Updated: April 13, 2021 4:53:54 pm
Two new studies, published in The Lancet Infectious Diseases and the Lancet Public Health, have found no evidence that people with the novel coronavirus variant B.1.1.7. first identified in the UK experience worse symptoms or a heightened risk of developing long COVID compared with those infected with a different COVID-19 strain. However, viral load and R number were higher for B.1.1.7., adding to growing evidence that it is more transmissible than the first strain detected in Wuhan, China, in December 2019.
The emergence of variants has raised concerns that they could spread more easily and be more deadly, and that vaccines developed based on the original strain might be less effective against them. Preliminary data on B.1.1.7. indicates that it is more transmissible, with some evidence suggesting it could also be associated with increased hospitalisations and deaths. However, because the variant was identified only recently, these studies were limited by the amount of data available.
Findings from the new studies, which spanned the period between September and December 2020, when B.1.1.7. emerged and began to spread across parts of England, provide important insights into its characteristics that will help inform public health, clinical, and research responses to this and other COVID-19 variants.
The report in the Lancet infectious diseases journal is a whole-genome sequencing and cohort study involving COVID-19 patients admitted to University College London Hospital and North Middlesex University Hospital, UK, between November 9 and December 20, 2020. This was a critical time point when both the original and B.1.1.7. variants were circulating in London, the vaccination programme was just starting, and before a significant surge in cases in early 2021 caused a strain on the NHS.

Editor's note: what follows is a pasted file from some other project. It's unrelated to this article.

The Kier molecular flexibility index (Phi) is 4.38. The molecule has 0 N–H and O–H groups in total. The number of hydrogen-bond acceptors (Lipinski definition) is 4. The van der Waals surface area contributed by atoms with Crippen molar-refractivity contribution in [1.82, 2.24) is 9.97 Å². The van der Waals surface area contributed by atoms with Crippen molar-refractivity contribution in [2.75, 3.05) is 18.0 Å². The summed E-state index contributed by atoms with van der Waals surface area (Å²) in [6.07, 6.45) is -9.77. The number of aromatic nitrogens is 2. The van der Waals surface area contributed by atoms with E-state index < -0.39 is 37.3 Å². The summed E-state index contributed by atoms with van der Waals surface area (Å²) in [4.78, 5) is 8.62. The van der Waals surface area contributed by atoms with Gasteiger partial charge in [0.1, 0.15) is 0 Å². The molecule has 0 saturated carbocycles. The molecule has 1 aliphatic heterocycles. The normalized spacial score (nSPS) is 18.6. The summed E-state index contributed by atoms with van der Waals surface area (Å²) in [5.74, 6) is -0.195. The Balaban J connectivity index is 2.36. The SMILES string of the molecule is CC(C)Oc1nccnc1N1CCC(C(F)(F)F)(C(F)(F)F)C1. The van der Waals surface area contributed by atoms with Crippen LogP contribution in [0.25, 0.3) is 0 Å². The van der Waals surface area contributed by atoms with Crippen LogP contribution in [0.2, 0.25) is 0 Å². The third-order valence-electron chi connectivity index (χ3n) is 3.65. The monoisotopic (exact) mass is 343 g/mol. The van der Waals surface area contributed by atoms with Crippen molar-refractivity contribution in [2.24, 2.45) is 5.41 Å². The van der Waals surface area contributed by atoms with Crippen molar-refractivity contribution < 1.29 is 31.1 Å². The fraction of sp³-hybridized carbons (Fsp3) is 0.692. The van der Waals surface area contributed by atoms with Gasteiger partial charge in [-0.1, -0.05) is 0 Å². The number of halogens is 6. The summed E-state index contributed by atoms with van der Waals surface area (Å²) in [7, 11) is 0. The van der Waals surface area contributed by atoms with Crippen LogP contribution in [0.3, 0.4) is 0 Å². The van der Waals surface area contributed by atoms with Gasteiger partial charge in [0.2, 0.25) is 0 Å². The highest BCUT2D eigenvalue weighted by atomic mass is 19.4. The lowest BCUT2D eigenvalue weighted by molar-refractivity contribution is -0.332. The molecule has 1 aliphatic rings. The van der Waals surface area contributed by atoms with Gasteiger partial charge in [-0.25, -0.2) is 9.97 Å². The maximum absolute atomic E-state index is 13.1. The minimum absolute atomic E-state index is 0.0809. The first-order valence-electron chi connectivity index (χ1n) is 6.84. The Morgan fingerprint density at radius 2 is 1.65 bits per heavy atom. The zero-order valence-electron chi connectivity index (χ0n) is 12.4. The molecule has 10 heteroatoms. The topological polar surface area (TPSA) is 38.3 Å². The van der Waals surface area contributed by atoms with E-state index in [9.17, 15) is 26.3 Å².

The authors compared illness severity in people with and without B.1.1.7 and calculated viral load. Among 341 patients who had their COVID-19 test swabs sequenced, 58% (198/341) had B.1.1.7 and 42% (143/341) had a non-B.1.1.7. infection (two patients’ data were excluded from further analysis). No evidence of an association between the variant and increased disease severity was detected, with 36% (72/198) of B.1.1.7. patients becoming severely ill or dying, compared with 38% (53/141) of those with a non-B.1.1.7 strain.
Patients with the variant tended to be younger, with 55% (109/198) of infections in people under 60 compared with 40% (57/141) for those who did not have B.1.1.7. Infections with B.1.1.7. occurred more frequently in ethnic minority groups, accounting for 50% (86/172) of cases that included ethnicity data, compared with 29% (35/120) for non-B.1.1.7 strains.
Those with B.1.1.7. were no more likely to die than patients with a different strain, with 16% (31/198) of B.1.1.7. patients dying within 28 days compared with 17% (24/141) for those with a non-B.1.1.7. infection.
More patients with B.1.1.7 were given oxygen by mask or nasal cannula than those with a non-B.1.1.7. strain (44%, 88/198 vs 30%, 42/141, respectively). However, the authors say this is not a clear measure of disease severity, as patients may have received nasal prong oxygen for reasons unrelated to COVID-19, or as a consequence of underlying conditions.
To gain insights into the transmissibility of B.1.1.7., the authors used data generated by PCR testing of patient swabs to predict their viral load – the amount of virus in a person’s nose and throat. The data analysed – known as PCR Ct values and genomic read depth – indicated that B.1.1.7. samples tended to contain greater quantities of virus than non-B.1.1.7. swabs.
Dr Eleni Nastouli, from University College London Hospitals NHS Foundation Trust and the UCL Great Ormond Street Institute of Child Health, UK, said: “One of the real strengths of our study is that it ran at the same time that B.1.1.7. was emerging and spreading throughout London and the south of England. Analysing the variant before the peak of hospital admissions and any associated strains on the health service gave us a crucial window of time to gain vital insights into how B.1.1.7. differs in severity or death in hospitalised patients from the strain of the first wave. Our study is the first in the UK to utilise whole-genome sequencing data generated in real-time and embedded in an NHS clinical service and integrated granular clinical data. The finding that lineage B.1.1.7 infection did not confer increased risk of severe disease and mortality in this high-risk cohort is reassuring but requires further confirmation in larger studies.”
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